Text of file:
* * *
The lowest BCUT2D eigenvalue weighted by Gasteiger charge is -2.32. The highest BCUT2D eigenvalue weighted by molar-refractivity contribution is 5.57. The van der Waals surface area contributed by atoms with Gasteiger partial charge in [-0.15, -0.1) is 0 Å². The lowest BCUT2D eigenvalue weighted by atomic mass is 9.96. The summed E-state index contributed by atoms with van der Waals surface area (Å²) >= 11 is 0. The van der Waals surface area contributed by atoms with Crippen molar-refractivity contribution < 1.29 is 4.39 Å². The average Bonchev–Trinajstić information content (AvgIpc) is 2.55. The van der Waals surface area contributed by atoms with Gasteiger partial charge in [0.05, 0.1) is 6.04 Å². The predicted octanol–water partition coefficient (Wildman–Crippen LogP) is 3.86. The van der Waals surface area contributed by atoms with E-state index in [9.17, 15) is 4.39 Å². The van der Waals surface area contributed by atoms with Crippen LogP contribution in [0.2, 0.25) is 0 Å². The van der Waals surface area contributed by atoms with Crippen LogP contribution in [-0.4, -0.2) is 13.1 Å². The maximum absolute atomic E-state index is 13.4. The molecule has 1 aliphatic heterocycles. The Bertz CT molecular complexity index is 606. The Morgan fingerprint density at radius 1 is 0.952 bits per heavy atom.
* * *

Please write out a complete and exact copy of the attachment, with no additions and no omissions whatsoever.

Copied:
The lowest BCUT2D eigenvalue weighted by Gasteiger charge is -2.32. The highest BCUT2D eigenvalue weighted by molar-refractivity contribution is 5.57. The van der Waals surface area contributed by atoms with Gasteiger partial charge in [-0.15, -0.1) is 0 Å². The lowest BCUT2D eigenvalue weighted by atomic mass is 9.96. The summed E-state index contributed by atoms with van der Waals surface area (Å²) >= 11 is 0. The van der Waals surface area contributed by atoms with Crippen molar-refractivity contribution < 1.29 is 4.39 Å². The average Bonchev–Trinajstić information content (AvgIpc) is 2.55. The van der Waals surface area contributed by atoms with Gasteiger partial charge in [0.05, 0.1) is 6.04 Å². The predicted octanol–water partition coefficient (Wildman–Crippen LogP) is 3.86. The van der Waals surface area contributed by atoms with E-state index in [9.17, 15) is 4.39 Å². The van der Waals surface area contributed by atoms with Crippen LogP contribution in [0.2, 0.25) is 0 Å². The van der Waals surface area contributed by atoms with Crippen LogP contribution in [-0.4, -0.2) is 13.1 Å². The maximum absolute atomic E-state index is 13.4. The molecule has 1 aliphatic heterocycles. The Bertz CT molecular complexity index is 606. The Morgan fingerprint density at radius 1 is 0.952 bits per heavy atom.